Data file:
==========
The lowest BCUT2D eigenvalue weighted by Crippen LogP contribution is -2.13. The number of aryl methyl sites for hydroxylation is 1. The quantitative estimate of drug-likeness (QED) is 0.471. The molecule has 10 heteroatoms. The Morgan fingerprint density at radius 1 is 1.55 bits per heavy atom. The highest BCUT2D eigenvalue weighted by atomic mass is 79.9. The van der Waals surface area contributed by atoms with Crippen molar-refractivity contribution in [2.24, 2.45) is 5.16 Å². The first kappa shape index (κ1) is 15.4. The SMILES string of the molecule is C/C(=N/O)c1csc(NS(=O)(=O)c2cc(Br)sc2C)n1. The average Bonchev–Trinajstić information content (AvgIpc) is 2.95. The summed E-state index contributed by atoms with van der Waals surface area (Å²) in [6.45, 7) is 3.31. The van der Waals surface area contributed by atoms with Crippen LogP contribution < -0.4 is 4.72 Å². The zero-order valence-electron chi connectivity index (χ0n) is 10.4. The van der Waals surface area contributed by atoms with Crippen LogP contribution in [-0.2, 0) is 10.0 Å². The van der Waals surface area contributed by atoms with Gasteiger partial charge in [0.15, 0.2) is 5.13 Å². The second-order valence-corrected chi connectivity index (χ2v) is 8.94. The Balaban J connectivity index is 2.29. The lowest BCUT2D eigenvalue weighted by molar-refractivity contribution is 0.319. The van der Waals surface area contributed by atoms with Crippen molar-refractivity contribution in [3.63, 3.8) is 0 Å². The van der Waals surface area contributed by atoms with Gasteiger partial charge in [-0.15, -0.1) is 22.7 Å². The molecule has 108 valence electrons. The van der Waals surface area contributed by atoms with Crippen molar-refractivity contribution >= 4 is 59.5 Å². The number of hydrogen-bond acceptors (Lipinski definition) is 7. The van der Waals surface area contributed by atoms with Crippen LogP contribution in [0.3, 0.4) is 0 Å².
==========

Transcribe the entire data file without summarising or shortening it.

The lowest BCUT2D eigenvalue weighted by Crippen LogP contribution is -2.13. The number of aryl methyl sites for hydroxylation is 1. The quantitative estimate of drug-likeness (QED) is 0.471. The molecule has 10 heteroatoms. The Morgan fingerprint density at radius 1 is 1.55 bits per heavy atom. The highest BCUT2D eigenvalue weighted by atomic mass is 79.9. The van der Waals surface area contributed by atoms with Crippen molar-refractivity contribution in [2.24, 2.45) is 5.16 Å². The first kappa shape index (κ1) is 15.4. The SMILES string of the molecule is C/C(=N/O)c1csc(NS(=O)(=O)c2cc(Br)sc2C)n1. The average Bonchev–Trinajstić information content (AvgIpc) is 2.95. The summed E-state index contributed by atoms with van der Waals surface area (Å²) in [6.45, 7) is 3.31. The van der Waals surface area contributed by atoms with Crippen LogP contribution < -0.4 is 4.72 Å². The zero-order valence-electron chi connectivity index (χ0n) is 10.4. The van der Waals surface area contributed by atoms with Crippen LogP contribution in [-0.2, 0) is 10.0 Å². The van der Waals surface area contributed by atoms with Gasteiger partial charge in [0.15, 0.2) is 5.13 Å². The second-order valence-corrected chi connectivity index (χ2v) is 8.94. The Balaban J connectivity index is 2.29. The lowest BCUT2D eigenvalue weighted by molar-refractivity contribution is 0.319. The van der Waals surface area contributed by atoms with Crippen molar-refractivity contribution in [3.63, 3.8) is 0 Å². The van der Waals surface area contributed by atoms with Gasteiger partial charge in [-0.15, -0.1) is 22.7 Å². The molecule has 108 valence electrons. The van der Waals surface area contributed by atoms with Crippen molar-refractivity contribution >= 4 is 59.5 Å². The number of hydrogen-bond acceptors (Lipinski definition) is 7. The van der Waals surface area contributed by atoms with Crippen LogP contribution in [0.3, 0.4) is 0 Å².